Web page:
Reamer L. Cockfield, Interview by Jack Bass, 15 September 2008
Reamer Lorenzo Cockfield was born on December 2, 1924, in Johnsonville, SC and moved to Lake City shortly thereafter. He was a pre-med student in The Citadel class of 1945 and therefore was exempted from the draft. Nevertheless, Cockfield voluntarily enlisted in the Marine Corps in December of 1943. As a private first class, he served in combat operations in the Pacific Theater. After the war Cockfield led a highly successful life serving as a public school teacher, principal, superintendent and one term as mayor of Lake City.
Cockfield reflects on his experience as a stretcher bearer for 30 days of continuous combat during The Battle of Iwo Jima. The stretcher bearers hauled ammunition, food, and medical supplies from battalion headquarters to company headquarters and often returned with a wounded marine on the stretcher. Cockfield was the only member of his original eight-man team to survive. "It was at that time that they replaced me and assigned me to the K Company of the Ninth Marines which was on the front lines and I was delighted to get on the front lines because it was a lot safer up there in a foxhole than where I had been moving around all of the time." Audio with transcript.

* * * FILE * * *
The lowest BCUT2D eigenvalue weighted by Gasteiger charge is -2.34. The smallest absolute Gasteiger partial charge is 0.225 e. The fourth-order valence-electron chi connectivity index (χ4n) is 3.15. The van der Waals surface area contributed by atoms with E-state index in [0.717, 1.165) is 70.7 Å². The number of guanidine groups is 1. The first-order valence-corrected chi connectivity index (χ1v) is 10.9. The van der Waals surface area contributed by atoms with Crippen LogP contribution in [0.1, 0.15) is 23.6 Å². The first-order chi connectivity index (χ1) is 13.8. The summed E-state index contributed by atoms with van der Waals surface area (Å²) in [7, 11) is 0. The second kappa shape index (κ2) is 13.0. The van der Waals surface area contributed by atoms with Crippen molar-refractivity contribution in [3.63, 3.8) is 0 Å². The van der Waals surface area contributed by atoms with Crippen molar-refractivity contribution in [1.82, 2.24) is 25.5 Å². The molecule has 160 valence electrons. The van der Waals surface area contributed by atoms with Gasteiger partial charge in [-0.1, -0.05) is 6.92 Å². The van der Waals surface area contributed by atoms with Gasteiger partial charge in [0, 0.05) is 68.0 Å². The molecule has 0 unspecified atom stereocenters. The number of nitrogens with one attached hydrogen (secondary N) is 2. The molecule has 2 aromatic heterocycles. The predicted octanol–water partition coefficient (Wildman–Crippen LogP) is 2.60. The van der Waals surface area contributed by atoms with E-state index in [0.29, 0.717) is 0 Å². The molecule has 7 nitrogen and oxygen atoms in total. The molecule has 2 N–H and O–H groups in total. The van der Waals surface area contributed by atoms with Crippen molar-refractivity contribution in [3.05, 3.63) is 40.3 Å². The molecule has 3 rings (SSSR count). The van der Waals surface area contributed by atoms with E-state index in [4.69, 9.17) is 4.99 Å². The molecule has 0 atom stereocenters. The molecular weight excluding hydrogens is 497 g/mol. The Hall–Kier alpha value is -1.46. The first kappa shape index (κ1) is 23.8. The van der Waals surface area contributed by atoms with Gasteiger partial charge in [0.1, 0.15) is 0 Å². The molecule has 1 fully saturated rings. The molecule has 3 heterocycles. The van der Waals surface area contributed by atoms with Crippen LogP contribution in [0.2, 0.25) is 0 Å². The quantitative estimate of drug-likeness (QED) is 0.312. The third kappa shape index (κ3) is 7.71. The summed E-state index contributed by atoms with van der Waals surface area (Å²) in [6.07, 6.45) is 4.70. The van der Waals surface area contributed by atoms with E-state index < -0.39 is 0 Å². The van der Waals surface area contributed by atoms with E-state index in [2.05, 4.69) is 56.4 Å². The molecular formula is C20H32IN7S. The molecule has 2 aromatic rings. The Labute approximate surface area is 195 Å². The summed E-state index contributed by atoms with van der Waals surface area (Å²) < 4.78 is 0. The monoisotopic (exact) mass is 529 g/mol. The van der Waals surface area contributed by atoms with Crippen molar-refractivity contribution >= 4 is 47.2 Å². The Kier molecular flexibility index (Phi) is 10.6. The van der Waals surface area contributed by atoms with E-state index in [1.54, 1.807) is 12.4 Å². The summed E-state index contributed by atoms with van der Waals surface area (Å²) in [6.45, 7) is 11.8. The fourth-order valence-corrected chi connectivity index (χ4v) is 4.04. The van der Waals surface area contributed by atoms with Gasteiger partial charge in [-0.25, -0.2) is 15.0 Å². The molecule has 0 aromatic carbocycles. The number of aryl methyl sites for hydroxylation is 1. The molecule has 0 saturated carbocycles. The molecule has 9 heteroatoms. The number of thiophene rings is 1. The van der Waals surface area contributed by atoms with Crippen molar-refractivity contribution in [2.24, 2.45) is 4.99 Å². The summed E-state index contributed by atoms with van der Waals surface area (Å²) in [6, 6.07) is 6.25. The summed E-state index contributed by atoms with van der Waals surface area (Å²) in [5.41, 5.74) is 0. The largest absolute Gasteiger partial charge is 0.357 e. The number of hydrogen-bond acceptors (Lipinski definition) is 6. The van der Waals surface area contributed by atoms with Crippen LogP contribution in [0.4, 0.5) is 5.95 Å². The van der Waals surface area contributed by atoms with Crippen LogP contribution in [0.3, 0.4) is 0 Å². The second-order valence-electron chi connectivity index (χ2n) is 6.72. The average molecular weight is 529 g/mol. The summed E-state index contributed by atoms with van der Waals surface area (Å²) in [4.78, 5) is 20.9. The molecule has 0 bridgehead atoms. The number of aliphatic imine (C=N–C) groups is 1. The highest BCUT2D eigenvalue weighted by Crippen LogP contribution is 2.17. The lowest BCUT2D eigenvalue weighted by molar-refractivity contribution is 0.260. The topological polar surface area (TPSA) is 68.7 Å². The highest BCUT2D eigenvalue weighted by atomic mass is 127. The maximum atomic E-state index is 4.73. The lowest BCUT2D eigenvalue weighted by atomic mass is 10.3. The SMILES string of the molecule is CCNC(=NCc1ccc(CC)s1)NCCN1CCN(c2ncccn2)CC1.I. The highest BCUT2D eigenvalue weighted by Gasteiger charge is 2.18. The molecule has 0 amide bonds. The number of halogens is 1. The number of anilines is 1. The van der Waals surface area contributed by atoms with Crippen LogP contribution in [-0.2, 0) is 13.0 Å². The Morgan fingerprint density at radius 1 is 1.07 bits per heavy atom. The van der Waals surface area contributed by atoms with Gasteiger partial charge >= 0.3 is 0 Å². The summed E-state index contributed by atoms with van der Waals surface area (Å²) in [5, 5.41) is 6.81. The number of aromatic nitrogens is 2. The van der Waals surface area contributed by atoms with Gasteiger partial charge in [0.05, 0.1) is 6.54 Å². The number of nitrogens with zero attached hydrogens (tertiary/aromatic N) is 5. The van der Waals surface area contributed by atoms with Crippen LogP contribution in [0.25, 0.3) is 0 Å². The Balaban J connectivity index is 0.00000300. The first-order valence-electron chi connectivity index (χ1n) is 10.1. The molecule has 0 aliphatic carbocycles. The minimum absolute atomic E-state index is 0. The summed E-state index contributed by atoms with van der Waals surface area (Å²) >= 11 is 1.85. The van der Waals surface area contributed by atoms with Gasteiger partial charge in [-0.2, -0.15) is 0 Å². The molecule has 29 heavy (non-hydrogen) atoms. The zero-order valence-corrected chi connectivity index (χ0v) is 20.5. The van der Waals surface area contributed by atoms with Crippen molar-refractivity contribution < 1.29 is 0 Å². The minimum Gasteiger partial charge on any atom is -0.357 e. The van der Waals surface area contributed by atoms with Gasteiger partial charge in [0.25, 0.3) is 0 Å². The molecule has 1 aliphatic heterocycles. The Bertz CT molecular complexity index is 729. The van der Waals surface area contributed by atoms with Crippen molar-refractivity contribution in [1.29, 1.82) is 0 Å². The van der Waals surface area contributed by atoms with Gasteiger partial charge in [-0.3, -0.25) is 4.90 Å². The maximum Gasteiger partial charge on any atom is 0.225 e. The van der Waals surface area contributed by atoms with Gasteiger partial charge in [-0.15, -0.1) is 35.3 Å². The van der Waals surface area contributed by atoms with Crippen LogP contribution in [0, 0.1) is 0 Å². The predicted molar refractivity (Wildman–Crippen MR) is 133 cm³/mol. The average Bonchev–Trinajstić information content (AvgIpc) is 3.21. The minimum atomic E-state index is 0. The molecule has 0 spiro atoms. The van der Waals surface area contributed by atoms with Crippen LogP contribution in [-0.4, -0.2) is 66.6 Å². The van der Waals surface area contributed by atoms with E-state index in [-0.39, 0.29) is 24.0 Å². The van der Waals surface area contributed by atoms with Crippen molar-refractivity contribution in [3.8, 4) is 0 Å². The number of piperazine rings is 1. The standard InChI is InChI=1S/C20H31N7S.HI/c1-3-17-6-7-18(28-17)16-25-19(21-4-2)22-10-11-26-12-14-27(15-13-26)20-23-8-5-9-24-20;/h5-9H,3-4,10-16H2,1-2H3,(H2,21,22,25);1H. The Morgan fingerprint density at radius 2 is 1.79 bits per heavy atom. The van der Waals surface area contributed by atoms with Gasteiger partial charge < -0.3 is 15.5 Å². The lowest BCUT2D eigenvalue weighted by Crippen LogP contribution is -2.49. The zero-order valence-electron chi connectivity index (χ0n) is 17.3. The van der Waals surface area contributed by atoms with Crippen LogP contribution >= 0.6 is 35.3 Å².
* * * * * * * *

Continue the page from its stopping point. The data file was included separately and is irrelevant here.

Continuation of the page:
This interview is a part of the "Citadel WWII Alumni History Project." With generous support from the Humanities Council of South Carolina (http://www.schumanities.org/), the Citadel Oral History Program collected thirty interviews with Citadel alumni regarding their experiences during WWII. Journalist and historian Jack Bass conducted the interviews during the Fall of 2008.They serve as a powerful testament to the veterans' experiences and their critical contributions to the war effort. The digital recordings and transcripts are part of The Citadel Oral History Program Collection at The Citadel Archives & Museum.
Interview transcriptions are intended to reflect the words and sounds of the audio recordings as closely as possible. Even the best transcriptions, however, are imperfect representations of the recordings. For a full discussion of The Citadel Oral History Program's transcription guidelines, consult the program's website.